Brain Waves Spectral Analysis of Human Responses to Odorous and Non-Odorous Substances: A Preliminary Study.

Xiao Hong Chow, Chee-Ming Ting, Aneeza Khairiyah Wan Hamizan, Farah Dayana Zahedi, Hui Jan Tan, Rabani Remli, Ching Soong Khoo, Hernando Ombao, Siti Zaleha Sahibulddin, Salina Husain

Research output: Contribution to journalArticlepeer-review


Objective: The aim of this study is to identify the potential electrophysiological biomarkers of human responses by comparing the electroencephalogram (EEG) brain wave changes toward lavender versus normal saline in a healthy human population. Methods: This study included a total of 44 subjects without subjective olfactory disturbances. Lavender and normal saline were used as the olfactory stimulant and control. EEG was recorded and power spectra were analysed by the spectral analysis for each alpha, beta, delta, theta and gamma bandwidth frequency upon exposure to lavender and normal saline independently. Results: The oscillatory brain activities in response to the olfactory stimulant indicated that the lavender smell decreased the beta activity in the left frontal (F7 electrode) and central region (C3 electrode) with a reduction in the gamma activity in the right parietal region (P4 electrode) (p < 0.05). Conclusion: Olfactory stimulants result in the changes of the electrical brain activities at different brain regions, as evidenced by the topographical brain map and spectra analysis of each brain wave.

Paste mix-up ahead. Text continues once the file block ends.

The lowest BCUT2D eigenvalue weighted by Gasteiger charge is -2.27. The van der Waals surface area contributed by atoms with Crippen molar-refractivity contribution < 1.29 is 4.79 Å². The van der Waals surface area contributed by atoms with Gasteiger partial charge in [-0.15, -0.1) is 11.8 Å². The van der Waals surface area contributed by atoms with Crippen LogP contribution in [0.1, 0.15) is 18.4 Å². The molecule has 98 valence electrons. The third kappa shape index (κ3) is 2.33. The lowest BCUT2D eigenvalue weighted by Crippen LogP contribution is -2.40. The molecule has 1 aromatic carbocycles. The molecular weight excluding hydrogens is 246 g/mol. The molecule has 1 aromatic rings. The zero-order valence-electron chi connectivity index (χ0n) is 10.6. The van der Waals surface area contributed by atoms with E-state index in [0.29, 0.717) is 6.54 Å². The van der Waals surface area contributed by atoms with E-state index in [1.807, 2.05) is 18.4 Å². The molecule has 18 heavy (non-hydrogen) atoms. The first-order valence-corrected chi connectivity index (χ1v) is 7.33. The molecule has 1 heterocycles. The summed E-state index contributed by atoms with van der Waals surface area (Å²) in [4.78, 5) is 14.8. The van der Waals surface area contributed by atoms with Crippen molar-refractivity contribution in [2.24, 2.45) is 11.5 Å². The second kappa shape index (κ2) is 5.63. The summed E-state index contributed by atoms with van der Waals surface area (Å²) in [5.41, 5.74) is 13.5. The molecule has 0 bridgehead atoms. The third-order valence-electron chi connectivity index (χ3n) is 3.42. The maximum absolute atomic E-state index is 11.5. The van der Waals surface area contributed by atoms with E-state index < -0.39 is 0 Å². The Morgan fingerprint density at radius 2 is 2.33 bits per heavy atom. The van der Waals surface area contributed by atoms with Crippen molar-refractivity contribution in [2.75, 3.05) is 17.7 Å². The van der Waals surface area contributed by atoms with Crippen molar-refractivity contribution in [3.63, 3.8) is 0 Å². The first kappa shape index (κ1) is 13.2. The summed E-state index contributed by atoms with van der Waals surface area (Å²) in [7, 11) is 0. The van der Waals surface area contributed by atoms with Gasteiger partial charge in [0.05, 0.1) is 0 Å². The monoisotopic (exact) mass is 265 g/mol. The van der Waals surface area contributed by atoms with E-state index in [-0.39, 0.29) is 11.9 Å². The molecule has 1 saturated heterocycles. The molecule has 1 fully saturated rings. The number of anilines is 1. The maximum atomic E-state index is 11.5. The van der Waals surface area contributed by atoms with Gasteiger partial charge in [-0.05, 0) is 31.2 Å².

Original languageEnglish (US)
Pages (from-to)1-26
Number of pages26
JournalThe Journal of laryngology and otology
StatePublished - Jun 1 2023

Bibliographical note

KAUST Repository Item: Exported on 2023-06-05
Acknowledgements: This research was supported by Universiti Kebangsaan Malaysia Medical Center. A financial research grant was provided by the Universiti Kebangsaan Malaysia Medical Center (Project code: AZ19-76). The authors would like to thank Tan Lee Hui and Evelyn Tan Hui Ru, who contributed to the EEG spectral analysis. We would also like to gratefully acknowledge the volunteers for their participations in the study.

ASJC Scopus subject areas

  • Otorhinolaryngology


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